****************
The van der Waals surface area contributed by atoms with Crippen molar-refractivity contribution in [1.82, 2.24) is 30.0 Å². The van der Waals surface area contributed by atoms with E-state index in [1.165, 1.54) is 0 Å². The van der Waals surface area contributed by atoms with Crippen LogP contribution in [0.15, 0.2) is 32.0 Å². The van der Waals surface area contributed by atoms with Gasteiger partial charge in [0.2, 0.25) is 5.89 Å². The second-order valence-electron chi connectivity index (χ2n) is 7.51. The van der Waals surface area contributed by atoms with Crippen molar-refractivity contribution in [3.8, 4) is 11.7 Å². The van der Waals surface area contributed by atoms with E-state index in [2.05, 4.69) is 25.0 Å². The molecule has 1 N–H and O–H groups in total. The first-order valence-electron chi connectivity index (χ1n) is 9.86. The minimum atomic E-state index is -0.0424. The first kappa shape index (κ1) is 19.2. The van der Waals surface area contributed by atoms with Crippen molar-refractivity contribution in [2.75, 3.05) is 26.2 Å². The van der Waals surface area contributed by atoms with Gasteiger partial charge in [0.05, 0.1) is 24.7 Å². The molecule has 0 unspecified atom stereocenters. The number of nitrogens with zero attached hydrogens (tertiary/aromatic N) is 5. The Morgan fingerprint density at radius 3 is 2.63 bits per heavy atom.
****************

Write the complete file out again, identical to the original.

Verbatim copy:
The van der Waals surface area contributed by atoms with Crippen molar-refractivity contribution in [1.82, 2.24) is 30.0 Å². The van der Waals surface area contributed by atoms with E-state index in [1.165, 1.54) is 0 Å². The van der Waals surface area contributed by atoms with Crippen LogP contribution in [0.15, 0.2) is 32.0 Å². The van der Waals surface area contributed by atoms with Gasteiger partial charge in [0.2, 0.25) is 5.89 Å². The second-order valence-electron chi connectivity index (χ2n) is 7.51. The van der Waals surface area contributed by atoms with Crippen molar-refractivity contribution in [3.8, 4) is 11.7 Å². The van der Waals surface area contributed by atoms with E-state index in [2.05, 4.69) is 25.0 Å². The molecule has 1 N–H and O–H groups in total. The first-order valence-electron chi connectivity index (χ1n) is 9.86. The minimum atomic E-state index is -0.0424. The first kappa shape index (κ1) is 19.2. The van der Waals surface area contributed by atoms with Crippen molar-refractivity contribution in [2.75, 3.05) is 26.2 Å². The van der Waals surface area contributed by atoms with Gasteiger partial charge in [0.05, 0.1) is 24.7 Å². The molecule has 0 unspecified atom stereocenters. The number of nitrogens with zero attached hydrogens (tertiary/aromatic N) is 5. The Morgan fingerprint density at radius 3 is 2.63 bits per heavy atom.